The 2012 Recruiting Class: A Closer Look at the Defensive Line

After looking at the additions from the 2012 recruiting class to the offense and the defensive backfield, let's now focus attention on the defensive line, where Alabama added five signees.

With the departure of both Josh Chapman and Nick Gentry, the nose guard position becomes the biggest concern in the defensive front seven with the new season on the horizon. Chapman finally made the jump from a solid player to a gamechanger a year ago, anchoring the 3-4 base as a dominant force in the run game while providing a surprisingly effective pass rush, while Gentry yet again proved to be an effective spot player by utilizing his quickness at the point of attack. This past season, Alabama used a rotation of Chapman and Gentry at the nose, and with Jesse Williams moving down when the Tide went to a four-man line, that group effectively solidified the interior of the defensive line.

Moving into 2012, however, 'Bama loses what was arguably its only true nose guard on the roster. Jesse Williams would ideally remain at the combo end-tackle position, and no one really knows how effective Brandon Ivory could be at this point in his career. Ivory certainly has the raw size necessary to play the nose, but he was signed as a long-term developmental project and relying on him could prove tricky. He held up well last year in some semi-emergency duty against Georgia Southern, but the SEC gauntlet isn't exactly Georgia Southern, so Ivory still has much to prove against high-end competition.

Fortunately, Alabama did sign Alphonse Taylor in the 2012 recruiting class, flipping the longtime Florida State commitment late in the process. At 6'6 and 350 pounds, Taylor has the raw size necessary to play the position, and he was recruited for that express purpose. He might need to slim down slightly and his snap count could be limited if conditioning is an issue, but Taylor did enroll early and that should give him immense advantage in getting on the field early. Admittedly playing a true freshman on the interior line is a daunting proposition, but again Taylor has the combination of raw size and talent that is largely missing at the nose guard position for Alabama, and as such the odds are good that Taylor is forced into action sooner rather than later. It would be a surprise to see Taylor redshirt, and if he did so it would likely mean bad things for all parties involved.

Darren Lake, a 6'3 and 330 pound signee out of tiny York, Alabama, was also added to help solidify the defensive interior. Lake is a different build than Taylor in the sense that he is more of a short, stocky type, and frankly if he were a couple of inches shorter he would be built almost identical to the outgoing Chapman. He does bring better pass rushing skills to the table than what you would expect from someone his size, so it's also possible that Lake could eventually end up playing the combo end-tackle position. Having played against a much lower level of competition, however, Lake figures to have a much more trying acclimation process to the college game, and unlike Taylor he will not report until this summer. It wouldn't be a shock to see him be forced into action this fall simply due to the overall shortage of depth at the nose guard position, but admittedly that wouldn't be an ideal situation for either him or Alabama. For better or for worse, the development of Ivory will play a big role in determining when and where Lake contributes.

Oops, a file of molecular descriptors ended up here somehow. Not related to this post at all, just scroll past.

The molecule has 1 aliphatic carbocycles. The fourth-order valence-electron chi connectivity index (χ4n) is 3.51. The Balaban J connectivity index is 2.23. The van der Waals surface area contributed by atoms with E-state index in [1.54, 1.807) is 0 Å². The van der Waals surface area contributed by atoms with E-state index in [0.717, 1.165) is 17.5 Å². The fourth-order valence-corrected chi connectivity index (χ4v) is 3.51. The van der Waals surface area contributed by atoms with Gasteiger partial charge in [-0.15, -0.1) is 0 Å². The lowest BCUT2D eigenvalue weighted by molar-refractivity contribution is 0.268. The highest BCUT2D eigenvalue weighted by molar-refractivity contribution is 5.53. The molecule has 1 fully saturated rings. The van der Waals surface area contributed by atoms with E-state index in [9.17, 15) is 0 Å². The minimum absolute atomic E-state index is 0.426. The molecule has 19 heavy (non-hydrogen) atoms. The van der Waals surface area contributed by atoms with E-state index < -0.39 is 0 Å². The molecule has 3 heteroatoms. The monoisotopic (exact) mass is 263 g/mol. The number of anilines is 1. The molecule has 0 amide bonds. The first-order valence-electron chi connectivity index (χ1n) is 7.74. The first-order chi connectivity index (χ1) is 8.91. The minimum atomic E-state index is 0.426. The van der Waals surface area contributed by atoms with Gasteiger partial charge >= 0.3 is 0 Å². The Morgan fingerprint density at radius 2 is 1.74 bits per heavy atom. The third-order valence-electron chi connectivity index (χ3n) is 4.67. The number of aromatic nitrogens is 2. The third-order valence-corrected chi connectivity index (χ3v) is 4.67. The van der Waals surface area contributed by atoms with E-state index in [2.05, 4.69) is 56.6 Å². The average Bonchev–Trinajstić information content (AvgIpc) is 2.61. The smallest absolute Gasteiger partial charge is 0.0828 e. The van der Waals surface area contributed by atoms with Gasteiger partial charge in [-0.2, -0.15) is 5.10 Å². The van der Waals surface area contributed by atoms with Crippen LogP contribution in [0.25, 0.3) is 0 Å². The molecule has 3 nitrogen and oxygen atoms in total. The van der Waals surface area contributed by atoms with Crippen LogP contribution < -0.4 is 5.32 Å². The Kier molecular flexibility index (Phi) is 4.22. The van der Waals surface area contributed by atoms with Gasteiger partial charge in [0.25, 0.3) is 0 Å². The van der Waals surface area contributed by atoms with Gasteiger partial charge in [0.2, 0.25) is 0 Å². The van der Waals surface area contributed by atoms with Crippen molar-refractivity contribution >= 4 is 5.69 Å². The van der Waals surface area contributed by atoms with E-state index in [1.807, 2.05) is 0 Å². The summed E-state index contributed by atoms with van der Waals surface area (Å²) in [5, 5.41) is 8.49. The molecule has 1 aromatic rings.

The good news, however, is that for all of the concern inside, defensively end is easily the deepest position on the entire roster. The entire three-deep rotation at defensive end returns for 2012 and that does not include redshirt freshmen LaMichael Fanning and DJ Pettway. All things considered, it would take a major expansion in overall scholarship limits to even conceivably have more depth at one position than the Tide currently has at defensive end; its simply an embarrassment of riches. The only criticism that can be made is that the group may lack a true superstar player -- though a healthy Jesse Williams could certainly change that -- but the raw quality depth is simply without peer.

Despite this abundance, however, Nick Saban and company decided to invest in three more defensive ends in the 2012 recruiting class, with two significant signees being added on National Signing Day.

Dakota Ball committed very early in the process and didn't receive a great deal of billing as a result, but he had a strong offer list and he already features the rough size necessary to play the end position. Much of the same could be said of Korren Kirven, who too was heavily recruited despite suffering a broken leg late in his senior season. Dalvin Tomlinson, however, in time might be the best of the bunch. He needs to bulk up slightly in the weight room, but he has a solid frame and given his background as a standout prep wrestler, clearly he has the agility and a strong understanding of the importance of leverage. On a larger note, all three look to be quality additions who could be short-term contributors if the existing depth wasn't so strong, and by no means are any of them to be considered long-term developmental projects.

Given all of the aforementioned depth, though, it's highly unlikely that any of them see the field as true freshmen, and frankly it would likely take either a dominant showing this fall and / or a run of injuries for anyone to avoid the redshirt. Tomlinson and Kirven in particular would perhaps normally be candidates for early playing time, but as buried on the depth chart as they look to be, it makes little sense to waste a year of eligibility when they will see so few snaps.

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